Initially, the water scholars will work on projects within Southern California where water-related issues need urgent attention. Future projects will address water-related research questions in other regions of the state and the world, with emphasis on building existing partnerships in eastern Africa and south Asia.
"We will use a very interdisciplinary and problem-based approach to train the next generation of water professionals and leaders in the supply, utilization, conservation, management and treatment of water in order to maximize well-being and development," said Atkinson, a professor of entomology.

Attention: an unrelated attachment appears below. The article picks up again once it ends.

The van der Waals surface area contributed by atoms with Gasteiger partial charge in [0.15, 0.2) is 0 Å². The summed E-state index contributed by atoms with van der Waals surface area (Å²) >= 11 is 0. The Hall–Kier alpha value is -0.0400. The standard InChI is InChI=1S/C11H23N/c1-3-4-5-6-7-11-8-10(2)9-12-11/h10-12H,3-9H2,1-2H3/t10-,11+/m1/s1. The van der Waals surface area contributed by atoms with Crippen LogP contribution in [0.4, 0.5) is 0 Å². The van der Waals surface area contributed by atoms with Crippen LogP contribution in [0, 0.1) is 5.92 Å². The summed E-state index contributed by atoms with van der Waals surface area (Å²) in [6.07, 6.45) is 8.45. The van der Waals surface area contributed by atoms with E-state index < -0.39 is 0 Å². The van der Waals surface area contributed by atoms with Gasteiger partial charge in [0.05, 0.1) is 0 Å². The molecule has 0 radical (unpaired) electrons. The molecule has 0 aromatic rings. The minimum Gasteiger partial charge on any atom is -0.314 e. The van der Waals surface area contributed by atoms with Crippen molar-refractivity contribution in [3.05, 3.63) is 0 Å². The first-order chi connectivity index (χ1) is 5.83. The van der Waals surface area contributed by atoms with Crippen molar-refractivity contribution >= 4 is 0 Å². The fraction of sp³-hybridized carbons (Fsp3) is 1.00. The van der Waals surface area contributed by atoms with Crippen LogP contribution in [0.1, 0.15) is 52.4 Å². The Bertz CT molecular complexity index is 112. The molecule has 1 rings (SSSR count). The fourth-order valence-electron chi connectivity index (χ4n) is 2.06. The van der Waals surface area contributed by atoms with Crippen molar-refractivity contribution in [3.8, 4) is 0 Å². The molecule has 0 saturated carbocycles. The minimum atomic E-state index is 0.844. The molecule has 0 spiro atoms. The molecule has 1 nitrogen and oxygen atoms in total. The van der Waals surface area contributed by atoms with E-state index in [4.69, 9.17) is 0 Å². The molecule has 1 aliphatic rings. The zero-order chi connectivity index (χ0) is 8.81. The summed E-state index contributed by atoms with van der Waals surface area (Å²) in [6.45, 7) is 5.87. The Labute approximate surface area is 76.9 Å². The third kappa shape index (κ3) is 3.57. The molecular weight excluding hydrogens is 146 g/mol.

Working closely with faculty, the students will integrate expertise on water from a range of disciplines, including microbiology, entomology, environmental engineering, economics, public policy, psychology, sociology, political science, education, and anthropology to develop practical, cost-effective and sustainable solutions to improve the quantity and quality of water available and the appropriate utilization of this water.
The students will also learn that understanding the ways in which people are involved with water and with technology related to water use has the potential to enhance the effectiveness of any water project that directly impinges on human activity.
"Social and cultural practices provide children and adults with experience using water," explained Gauvain, whose work focuses on the development of cognitive skills. "These practices include information about where to find water, how to
|Contact: Iqbal Pittalwala|
University of California - Riverside